The Best Decision You Can Make Early in Your Career

May 10, 2016

As I've written before, achieving financial independence should be one of your major career goals—no matter what field you enter. Unfortunately, getting there is elusive to most, and it shouldn't be, provided you start early enough in your career, and remain focused.

The story that follows breaks down the biggest component to get you to your financial freedom. I tell this tale every time I speak to young people about their financial wellbeing and they tell me consistently this is one of the most powerful metaphors they have ever heard. If you act on what I am about to share with you, it can literally change your life.

Now, couple this with the notion of NOT squandering your 20's and you are quite literally going places!

The Tale of the Twin Sisters

Twin sisters Angelina and Betty, 35, each flew home from their respective cities to Mom's house for Thanksgiving.  

They were catching up when Angelina leaned over to Betty and asked, "Are you doing anything for retirement?" Betty said, "No, retirement is so far away, we have so much time… are you?"

Angelina replied, "I'm not doing that much, but at 25 I started sending $2,000 a year to Morgan Stanley where they invested it in a diversified portfolio of mostly mutual funds. When I began, I told them this was for my retirement in about 40 years, or 30 years from now. One year I made a bunch of money, another year I lost a little, but I usually make some. Whatever gain I realize, I just have them reinvest it in my account."

Then Mom came in with the turkey and the conversation changed.

When they each got home, their conversation about retirement kept resonating in their heads. Betty, feeling a little challenged by her twin, thought "maybe my sister is right, we are not as young as we used to be." So the next day, she called Northwestern Mutual, opened an account, and began to invest $2,000 a year.

Meanwhile, Angelina also wondered if her sister had been right. "We both make the same amount of money, yet she dresses nicer, her furniture in her apartment is new, and she just got back from Cabo while I have never been out the country!" So she stopped contributing to her retirement fund, and started to enjoy having the extra $2,000 to spend every year.

So who do you think had the most money in their account at 65?

The Answer

Both sisters contributed $2,000 each year they invested in their retirement. Angelina began at 25 but stopped at 34, so only contributed $20,000. Betty invested from age 35-65 the same $2,000 a year. Therefore, she invested $62,000. 

 AngelinaBettyNumber of Annual Contributions1031Amount Invested Annually$2,000$2,000Total Invested$20,000$62,000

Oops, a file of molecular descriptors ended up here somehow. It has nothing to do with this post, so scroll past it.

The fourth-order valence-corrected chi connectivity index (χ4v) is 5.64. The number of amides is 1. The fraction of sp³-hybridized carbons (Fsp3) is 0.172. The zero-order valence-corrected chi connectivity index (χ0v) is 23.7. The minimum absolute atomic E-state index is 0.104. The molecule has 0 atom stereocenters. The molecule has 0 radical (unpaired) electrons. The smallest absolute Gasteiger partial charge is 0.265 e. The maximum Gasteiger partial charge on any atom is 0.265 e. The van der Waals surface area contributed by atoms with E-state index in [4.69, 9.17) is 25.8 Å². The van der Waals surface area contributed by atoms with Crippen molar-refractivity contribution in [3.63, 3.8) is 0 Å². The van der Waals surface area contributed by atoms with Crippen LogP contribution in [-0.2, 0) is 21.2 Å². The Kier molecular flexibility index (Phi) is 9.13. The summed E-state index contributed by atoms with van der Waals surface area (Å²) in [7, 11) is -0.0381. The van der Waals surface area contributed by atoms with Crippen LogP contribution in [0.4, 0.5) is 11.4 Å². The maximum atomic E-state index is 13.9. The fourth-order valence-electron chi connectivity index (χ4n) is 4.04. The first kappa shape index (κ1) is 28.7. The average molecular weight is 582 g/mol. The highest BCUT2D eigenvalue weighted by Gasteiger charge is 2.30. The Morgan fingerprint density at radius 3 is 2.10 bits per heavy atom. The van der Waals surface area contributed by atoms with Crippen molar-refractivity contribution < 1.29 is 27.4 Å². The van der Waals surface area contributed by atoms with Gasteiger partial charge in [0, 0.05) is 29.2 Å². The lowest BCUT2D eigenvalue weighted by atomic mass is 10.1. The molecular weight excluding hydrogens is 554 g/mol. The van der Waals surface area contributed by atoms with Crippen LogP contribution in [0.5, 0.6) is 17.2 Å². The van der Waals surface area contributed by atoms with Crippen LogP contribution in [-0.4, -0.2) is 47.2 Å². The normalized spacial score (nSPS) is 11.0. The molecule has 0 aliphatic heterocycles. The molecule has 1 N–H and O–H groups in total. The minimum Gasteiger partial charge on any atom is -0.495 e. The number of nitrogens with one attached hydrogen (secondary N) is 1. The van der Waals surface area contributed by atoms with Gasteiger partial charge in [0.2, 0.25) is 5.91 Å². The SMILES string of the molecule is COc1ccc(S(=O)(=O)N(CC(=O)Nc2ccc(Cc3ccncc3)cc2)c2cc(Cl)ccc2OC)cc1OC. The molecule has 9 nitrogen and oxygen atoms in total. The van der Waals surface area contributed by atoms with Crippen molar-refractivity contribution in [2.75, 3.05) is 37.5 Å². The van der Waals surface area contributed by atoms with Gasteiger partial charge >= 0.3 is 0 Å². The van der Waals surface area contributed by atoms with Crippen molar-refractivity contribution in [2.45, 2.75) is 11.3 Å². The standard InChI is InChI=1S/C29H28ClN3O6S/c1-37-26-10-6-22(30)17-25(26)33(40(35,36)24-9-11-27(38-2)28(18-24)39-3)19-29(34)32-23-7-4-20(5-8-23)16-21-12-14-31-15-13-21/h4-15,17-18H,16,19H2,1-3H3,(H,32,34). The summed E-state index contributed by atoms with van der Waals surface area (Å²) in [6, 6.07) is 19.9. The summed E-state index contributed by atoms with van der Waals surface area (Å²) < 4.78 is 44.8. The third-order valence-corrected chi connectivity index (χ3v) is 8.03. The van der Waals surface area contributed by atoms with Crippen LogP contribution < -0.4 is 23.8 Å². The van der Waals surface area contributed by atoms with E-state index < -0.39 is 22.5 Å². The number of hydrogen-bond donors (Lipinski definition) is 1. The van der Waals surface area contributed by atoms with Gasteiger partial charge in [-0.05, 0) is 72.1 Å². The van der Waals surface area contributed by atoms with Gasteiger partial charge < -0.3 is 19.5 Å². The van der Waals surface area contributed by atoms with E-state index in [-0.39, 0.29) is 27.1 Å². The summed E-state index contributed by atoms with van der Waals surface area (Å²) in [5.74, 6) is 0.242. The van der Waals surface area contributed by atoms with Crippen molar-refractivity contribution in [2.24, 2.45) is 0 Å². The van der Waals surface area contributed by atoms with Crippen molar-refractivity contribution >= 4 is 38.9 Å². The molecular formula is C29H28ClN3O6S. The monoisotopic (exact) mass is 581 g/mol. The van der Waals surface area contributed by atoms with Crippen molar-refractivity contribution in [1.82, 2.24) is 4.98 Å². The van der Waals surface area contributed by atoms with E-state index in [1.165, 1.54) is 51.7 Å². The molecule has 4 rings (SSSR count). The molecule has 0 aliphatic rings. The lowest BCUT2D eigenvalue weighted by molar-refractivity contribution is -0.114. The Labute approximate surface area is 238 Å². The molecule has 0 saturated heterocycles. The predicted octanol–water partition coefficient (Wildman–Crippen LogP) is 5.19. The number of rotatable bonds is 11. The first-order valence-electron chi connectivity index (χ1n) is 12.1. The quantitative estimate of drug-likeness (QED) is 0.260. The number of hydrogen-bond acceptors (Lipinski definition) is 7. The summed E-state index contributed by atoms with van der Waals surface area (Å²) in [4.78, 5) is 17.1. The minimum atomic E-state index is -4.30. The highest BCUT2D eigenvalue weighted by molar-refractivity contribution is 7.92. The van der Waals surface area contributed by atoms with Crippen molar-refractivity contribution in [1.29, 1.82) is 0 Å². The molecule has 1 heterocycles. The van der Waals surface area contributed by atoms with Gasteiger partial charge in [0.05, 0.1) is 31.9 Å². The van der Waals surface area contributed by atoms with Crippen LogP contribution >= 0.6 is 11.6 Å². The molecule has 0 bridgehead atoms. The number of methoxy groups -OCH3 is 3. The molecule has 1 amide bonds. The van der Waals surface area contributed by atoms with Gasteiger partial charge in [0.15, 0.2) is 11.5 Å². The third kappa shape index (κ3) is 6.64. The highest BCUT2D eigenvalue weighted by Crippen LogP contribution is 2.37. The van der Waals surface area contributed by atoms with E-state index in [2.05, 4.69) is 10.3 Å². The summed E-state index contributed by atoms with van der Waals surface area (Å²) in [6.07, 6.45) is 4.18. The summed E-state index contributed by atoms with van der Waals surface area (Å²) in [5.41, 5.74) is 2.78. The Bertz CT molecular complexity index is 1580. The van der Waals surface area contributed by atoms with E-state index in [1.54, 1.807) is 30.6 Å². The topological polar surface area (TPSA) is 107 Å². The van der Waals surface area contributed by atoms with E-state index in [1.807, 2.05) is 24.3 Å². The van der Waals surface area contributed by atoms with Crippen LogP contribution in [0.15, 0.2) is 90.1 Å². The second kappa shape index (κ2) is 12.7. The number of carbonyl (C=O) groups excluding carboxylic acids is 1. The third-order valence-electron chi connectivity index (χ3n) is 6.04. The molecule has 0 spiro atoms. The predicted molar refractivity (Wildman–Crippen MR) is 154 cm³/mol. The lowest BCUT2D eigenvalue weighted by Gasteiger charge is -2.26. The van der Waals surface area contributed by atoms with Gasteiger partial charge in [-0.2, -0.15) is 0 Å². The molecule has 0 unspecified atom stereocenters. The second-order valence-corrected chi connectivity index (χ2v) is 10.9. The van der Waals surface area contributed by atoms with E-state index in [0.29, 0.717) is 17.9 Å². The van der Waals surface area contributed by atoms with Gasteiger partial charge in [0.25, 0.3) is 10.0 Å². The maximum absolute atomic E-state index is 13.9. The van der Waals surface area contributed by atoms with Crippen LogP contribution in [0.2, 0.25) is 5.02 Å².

Even though Angelina stopped early, and only put in $20,000 versus Betty's $62,000, the power of compound interest worked powerfully to her advantage. At 65, Angelina has a retirement nest egg of nearly $490,000 compared with Betty's $334,055. (By the way, this example was calculated on a 9% rate of return.)

 AngelinaBettyAccount Balance at 65$487,829$334,055Total Gain$467,829$272,055Account Balance if Angelina Did Not Stop$864,744 

 

The Warning

Young people usually don't invest sufficiently for two reasons:

  1. They think the whole 'investing thing' is so complicated, so they do less than they could and less than they should
  2. They feel, 'when I really make some big bucks, then I will get after it'

Both of these thoughts are wrong and harmful to your goal of achieving financial independence!

 

The Lesson

The earlier you start contributing to your retirement, the better. Young people have to start putting aside something for the 'Golden Years' the moment they hit the job market.

The experts say you need to get to 12-15% of earnings, so in our example, both Angelina and Betty fell well short of that, assuming they were making median income (in 2015 that was $53,657 according to the Census Bureau).

But you vividly see that the real trick is 'STARTING.' Because of compound interest, the early years were the most important ones for building wealth.

And no matter how underfunded their accounts are, they're still ahead of the game compared to many. Consider that, of all Americans 46-64 years old:

  • 25% have nothing saved or invested
  • 46% have less than $10,000 saved or invested
  • 60% have less than $25,000 saved or invested

 

What You Should Do

1. As you leave campus and are moving in to your earning years, make a plan before you make your housing or transportation decisions. If you begin to invest from day one, you will get used to it, and find it easier to live within your means while saving. (The concept of living within your means should include funding your retirement nest egg anyway.)

2. If you don't think you can make that 12-15% goal immediately, begin with what you can. Then, if put your first few annual raises toward your retirement plan (you'll need to hold your living expenses at the same level), in a short time you will be at your goal of 15%.

3. NEVER invade these long term assets for sake of near term expenses. Many people violate this principle and live to regret it over time.

4. Have an Emergency Account. There is a big difference between saving and investing. You need a savings account earmarked for Emergency (6-24 months of living expenses based on your job volatility and personal factors). Without one, if you get hit with an emergency you will be tempted to go into debt or, worse, invade your long term retirement assets.

Finally

Don't squander your 20's. Starting at 22 (or earlier) will propel you to a very nice financial outcome that one day you will be very glad you started.

by Alan J. McMillan

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